The day after I wrote to you (i.e. Thursday) I went to the Fountain for the first time. It was only a short walk from the inn. The weather was terrible and the rain was pouring down like a torrent. I borrowed an umbrella from the landlady and ran to the fountain, which was already crowded with people. People all over Ems wake up at six in the morning (including me), and by six-thirty, two thousand people are already gathering by the two springs, Klingchen and Kesselbrunnen, to drink from them. In the park nearby, music is being played, generally to the tune of boring Lutheran hymns. I don't know of anything more maddening or deliberate than that. Each of the spa treatment patients buys a cup here and uses it for the duration of his or her stay, and the cups are graduated in ounces. I drank two cups of six ounces each. I drank the first cup, walked around for an hour, drank the second cup, and returned to the inn at eight o'clock to drink coffee. The mineral spring tastes sour and salty, with a slight smell of rotten eggs. The water was warm, about the consistency of a cup of tea, and it was only a few minutes old when poured into the cup. The weather has been freaky for two whole days (and even yesterday), with the sun peeking out when it rained, and it has been boring, to say the least. It must have been the humidity, but my body felt worse than before. The choking in my throat has gotten worse, and my cough has become more and more hoarse. Yesterday and the day before, I even felt a pain in my chest, something that had rarely happened in Petersburg. After a few more days, I would go to the doctor and tell him that it had gotten worse. (Omitted).

When the weather is nice, we go for a walk, and in the evening we go to listen to music. There is only one Russian-language newspaper in the depot, the Moscow Gazette, but there are quite a few French newspapers. Everything here is miserable and pathetic, even the stores are really bad. The only thing that is beautiful is the location of the land, but you can see it in a minute, because the Ems is a narrow canyon between mountains, and you can get to know it all in a short time. You know the park from one end to the other, and there is nowhere to go after that. On top of that, the place is crawling with people all year round (German is the most common language, although you hear a lot of Russian as well). After my morning coffee, I do whatever I can. So far, I've been reading only Pushkin and getting lost in admiration. Every day I discover something new. But instead, I have not yet been able to make any sense out of my novels. I fear that epilepsy has robbed me not only of my memory, but also of my imagination. Lonely thoughts come to my mind: What if I am no longer able to write? (To Mrs. Anna, June 16, 1874)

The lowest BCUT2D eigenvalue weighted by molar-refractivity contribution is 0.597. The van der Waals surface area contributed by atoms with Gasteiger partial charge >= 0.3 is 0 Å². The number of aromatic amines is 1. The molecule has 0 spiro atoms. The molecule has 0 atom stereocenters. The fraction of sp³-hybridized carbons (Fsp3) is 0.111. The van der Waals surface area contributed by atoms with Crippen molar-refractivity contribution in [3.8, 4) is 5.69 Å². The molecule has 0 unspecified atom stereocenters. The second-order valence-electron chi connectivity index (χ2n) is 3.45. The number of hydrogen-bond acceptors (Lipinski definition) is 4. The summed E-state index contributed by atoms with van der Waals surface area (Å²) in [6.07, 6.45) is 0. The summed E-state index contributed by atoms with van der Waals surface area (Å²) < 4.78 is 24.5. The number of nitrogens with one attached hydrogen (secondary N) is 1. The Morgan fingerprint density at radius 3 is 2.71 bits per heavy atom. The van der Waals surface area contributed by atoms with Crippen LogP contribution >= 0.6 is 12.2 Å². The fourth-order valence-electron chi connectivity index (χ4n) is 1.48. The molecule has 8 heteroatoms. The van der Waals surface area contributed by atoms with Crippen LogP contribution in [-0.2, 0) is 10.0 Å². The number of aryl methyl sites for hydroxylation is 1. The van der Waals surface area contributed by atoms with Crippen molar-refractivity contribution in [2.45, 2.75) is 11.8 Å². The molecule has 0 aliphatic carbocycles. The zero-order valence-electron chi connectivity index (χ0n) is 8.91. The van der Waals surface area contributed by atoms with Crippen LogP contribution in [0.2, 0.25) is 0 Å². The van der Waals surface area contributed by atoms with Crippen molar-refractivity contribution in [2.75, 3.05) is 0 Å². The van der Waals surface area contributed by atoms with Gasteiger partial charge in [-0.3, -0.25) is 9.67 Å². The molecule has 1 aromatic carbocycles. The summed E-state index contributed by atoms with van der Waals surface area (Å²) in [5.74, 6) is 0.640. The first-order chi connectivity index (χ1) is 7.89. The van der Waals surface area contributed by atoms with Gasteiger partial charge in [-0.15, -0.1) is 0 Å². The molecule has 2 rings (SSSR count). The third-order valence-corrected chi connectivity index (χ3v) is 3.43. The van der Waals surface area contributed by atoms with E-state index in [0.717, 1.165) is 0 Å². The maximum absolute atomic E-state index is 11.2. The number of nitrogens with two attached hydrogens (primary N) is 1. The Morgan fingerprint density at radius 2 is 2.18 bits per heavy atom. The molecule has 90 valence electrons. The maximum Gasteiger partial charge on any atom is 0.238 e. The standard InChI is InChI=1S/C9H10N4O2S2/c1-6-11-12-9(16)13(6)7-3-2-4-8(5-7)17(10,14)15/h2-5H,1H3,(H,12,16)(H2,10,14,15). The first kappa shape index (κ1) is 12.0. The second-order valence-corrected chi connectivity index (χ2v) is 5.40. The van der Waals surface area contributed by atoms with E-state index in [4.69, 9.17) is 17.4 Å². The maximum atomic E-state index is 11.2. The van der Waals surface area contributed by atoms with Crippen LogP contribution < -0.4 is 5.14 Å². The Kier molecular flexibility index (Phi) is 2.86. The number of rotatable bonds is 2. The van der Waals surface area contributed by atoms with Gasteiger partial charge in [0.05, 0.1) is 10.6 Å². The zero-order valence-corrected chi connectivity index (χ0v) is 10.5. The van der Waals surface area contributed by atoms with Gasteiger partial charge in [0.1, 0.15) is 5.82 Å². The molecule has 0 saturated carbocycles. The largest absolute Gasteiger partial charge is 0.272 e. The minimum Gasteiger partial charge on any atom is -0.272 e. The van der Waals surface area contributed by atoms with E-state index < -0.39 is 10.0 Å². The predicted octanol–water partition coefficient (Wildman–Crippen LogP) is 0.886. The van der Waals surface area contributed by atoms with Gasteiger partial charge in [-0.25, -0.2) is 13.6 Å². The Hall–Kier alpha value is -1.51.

Kawade Shobo Shinsha, translated by Masao Yonekawa, Dostoevsky's Complete Works 18, p23-24

This letter was written on his second day in Ems. Dostoevsky spends his stay here basically as described above. He drinks the spa water for treatment and spends the rest of the time walking, reading, and writing.

But Dostoevsky soon began to be ravaged by the melancholy that had been foretold.

In her "Recollections," Mrs. Anna describes her husband's stay in Ems as follows.

After a week, my husband began to miss his family. Previously, when we had lived apart, it had been for very short periods of time, and he was able to come to visit his family on special occasions. When my letters did not arrive as expected and were severely delayed, his melancholy grew more intense. (omitted).

Misuzu Shobo, Anna Dostoevskaya, translated by Hiroshi MatsushitaDostoevsky in Recollection 2."p76

Within a week, Dostoevsky began to complain of loneliness and became obsessed with melancholy. He began sending fervent letters to Madame Anna.

The second half of the letter above already contains words of ardent love, but since we are here, let's take a look.

As for my situation, well, that's about it for now. As for my mental state, as I already mentioned, I am melancholy and bored, and I think about you all the time. Anika, I am painfully in love with you! During the day I count up your good qualities in my heart and I love you irresistibly. (I love you irresistibly.)